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In most non-anthropomorphic monotheistic religions, including Judaism, Christianity, and Islam, God is described as beyond or outside time. There are several elements which go into this description.
The first is that God is considered incomparably greater than human beings, and by nature eternal, incorporeal, omniscient, and omnipotent. As these things are fundamentally incommensurable with such preconditions of human knowledge as spatio-temporality, many theologians have argued that we cannot discuss how God is, but only how God is not (an approach sometimes called the "via negativa"). Thus in discussing God in relation to time, we cannot accurately say how God might understand time, but only that God is in some way behind or outside human time.
One major difference between God and humans is that God is eternal, having no beginning or end, while time for each person begins at birth and ends at death. Also, God is described as omniscient, not restricted in any way in knowledge, and knowing all things in all times.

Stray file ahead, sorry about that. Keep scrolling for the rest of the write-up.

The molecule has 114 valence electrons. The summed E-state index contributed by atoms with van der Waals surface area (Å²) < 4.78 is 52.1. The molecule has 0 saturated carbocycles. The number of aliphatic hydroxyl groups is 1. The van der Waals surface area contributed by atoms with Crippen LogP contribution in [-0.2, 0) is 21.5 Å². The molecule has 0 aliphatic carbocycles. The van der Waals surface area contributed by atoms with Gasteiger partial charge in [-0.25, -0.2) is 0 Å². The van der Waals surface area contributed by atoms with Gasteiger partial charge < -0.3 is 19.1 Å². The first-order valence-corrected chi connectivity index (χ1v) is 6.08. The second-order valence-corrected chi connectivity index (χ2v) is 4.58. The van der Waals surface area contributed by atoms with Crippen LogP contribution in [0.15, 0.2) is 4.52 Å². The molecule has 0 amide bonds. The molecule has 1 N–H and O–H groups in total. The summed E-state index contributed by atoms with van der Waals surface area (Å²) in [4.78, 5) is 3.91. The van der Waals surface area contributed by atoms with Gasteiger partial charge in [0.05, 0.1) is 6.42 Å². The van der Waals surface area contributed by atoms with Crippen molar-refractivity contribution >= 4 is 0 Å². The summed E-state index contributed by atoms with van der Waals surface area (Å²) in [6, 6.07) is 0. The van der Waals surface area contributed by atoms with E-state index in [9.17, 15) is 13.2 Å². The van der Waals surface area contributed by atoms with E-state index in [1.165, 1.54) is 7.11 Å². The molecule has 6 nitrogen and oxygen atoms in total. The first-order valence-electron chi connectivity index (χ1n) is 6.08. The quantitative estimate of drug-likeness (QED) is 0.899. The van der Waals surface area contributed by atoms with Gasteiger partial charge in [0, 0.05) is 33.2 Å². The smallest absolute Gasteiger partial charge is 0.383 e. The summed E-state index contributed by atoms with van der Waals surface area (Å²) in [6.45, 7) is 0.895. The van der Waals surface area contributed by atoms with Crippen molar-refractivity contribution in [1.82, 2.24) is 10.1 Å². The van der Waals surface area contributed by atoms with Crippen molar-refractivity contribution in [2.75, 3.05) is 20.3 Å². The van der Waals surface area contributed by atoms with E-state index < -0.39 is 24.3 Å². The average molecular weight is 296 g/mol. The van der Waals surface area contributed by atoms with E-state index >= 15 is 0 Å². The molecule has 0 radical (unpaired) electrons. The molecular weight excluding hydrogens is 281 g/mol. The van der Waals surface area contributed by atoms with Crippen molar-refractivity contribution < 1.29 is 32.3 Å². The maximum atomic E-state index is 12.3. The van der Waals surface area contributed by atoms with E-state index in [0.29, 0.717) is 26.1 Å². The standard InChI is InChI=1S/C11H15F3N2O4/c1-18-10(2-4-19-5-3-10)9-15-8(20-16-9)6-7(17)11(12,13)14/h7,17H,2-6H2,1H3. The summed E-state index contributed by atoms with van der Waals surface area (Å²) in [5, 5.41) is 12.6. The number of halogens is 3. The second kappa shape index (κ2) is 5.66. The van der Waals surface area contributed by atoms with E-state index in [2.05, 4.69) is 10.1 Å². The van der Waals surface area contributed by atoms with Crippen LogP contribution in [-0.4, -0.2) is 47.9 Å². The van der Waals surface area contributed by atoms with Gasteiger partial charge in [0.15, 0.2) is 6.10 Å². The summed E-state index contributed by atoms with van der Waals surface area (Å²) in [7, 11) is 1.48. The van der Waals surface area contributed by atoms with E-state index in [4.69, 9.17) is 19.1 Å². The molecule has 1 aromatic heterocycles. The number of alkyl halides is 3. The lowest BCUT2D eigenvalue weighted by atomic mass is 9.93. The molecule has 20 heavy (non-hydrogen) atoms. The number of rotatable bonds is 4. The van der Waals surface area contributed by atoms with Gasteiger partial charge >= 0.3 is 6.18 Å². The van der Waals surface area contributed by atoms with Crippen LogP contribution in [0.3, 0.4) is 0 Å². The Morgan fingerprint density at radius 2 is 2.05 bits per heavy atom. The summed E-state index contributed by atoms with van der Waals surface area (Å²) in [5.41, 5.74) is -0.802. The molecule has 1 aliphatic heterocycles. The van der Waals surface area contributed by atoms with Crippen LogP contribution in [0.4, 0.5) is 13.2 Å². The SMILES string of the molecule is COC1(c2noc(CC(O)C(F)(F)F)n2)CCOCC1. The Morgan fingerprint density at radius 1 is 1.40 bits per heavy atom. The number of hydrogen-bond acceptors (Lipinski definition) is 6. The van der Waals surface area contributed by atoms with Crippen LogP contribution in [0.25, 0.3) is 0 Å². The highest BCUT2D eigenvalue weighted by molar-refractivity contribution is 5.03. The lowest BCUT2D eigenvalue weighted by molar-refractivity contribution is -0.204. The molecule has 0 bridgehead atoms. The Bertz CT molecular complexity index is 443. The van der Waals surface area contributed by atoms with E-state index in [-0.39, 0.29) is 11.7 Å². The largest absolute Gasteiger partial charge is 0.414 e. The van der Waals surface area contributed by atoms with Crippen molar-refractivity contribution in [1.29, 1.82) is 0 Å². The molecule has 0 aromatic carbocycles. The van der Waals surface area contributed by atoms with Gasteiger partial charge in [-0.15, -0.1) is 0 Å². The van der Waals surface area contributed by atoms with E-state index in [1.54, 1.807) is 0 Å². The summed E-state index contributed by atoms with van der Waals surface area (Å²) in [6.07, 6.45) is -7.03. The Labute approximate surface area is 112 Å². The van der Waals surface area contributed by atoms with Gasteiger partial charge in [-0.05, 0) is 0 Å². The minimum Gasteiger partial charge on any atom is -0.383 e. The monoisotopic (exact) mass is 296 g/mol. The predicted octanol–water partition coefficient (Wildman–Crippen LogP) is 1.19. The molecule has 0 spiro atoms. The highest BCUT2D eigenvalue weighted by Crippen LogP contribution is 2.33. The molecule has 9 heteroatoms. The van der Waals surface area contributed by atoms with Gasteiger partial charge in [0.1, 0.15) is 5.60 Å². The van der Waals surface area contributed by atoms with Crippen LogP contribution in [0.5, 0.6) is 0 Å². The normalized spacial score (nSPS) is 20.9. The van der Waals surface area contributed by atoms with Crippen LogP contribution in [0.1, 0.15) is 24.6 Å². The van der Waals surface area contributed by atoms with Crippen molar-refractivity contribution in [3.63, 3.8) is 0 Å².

Our sense of time is based on knowing a very limited segment of time, from our birth through the present, and not knowing, except by reports of others, time before we were born, and having no access to the future at all. God, however, is aware of all of time as we might be able to look out and see all the objects on our desk. Thus God is beyond or outside time as we conceive it.
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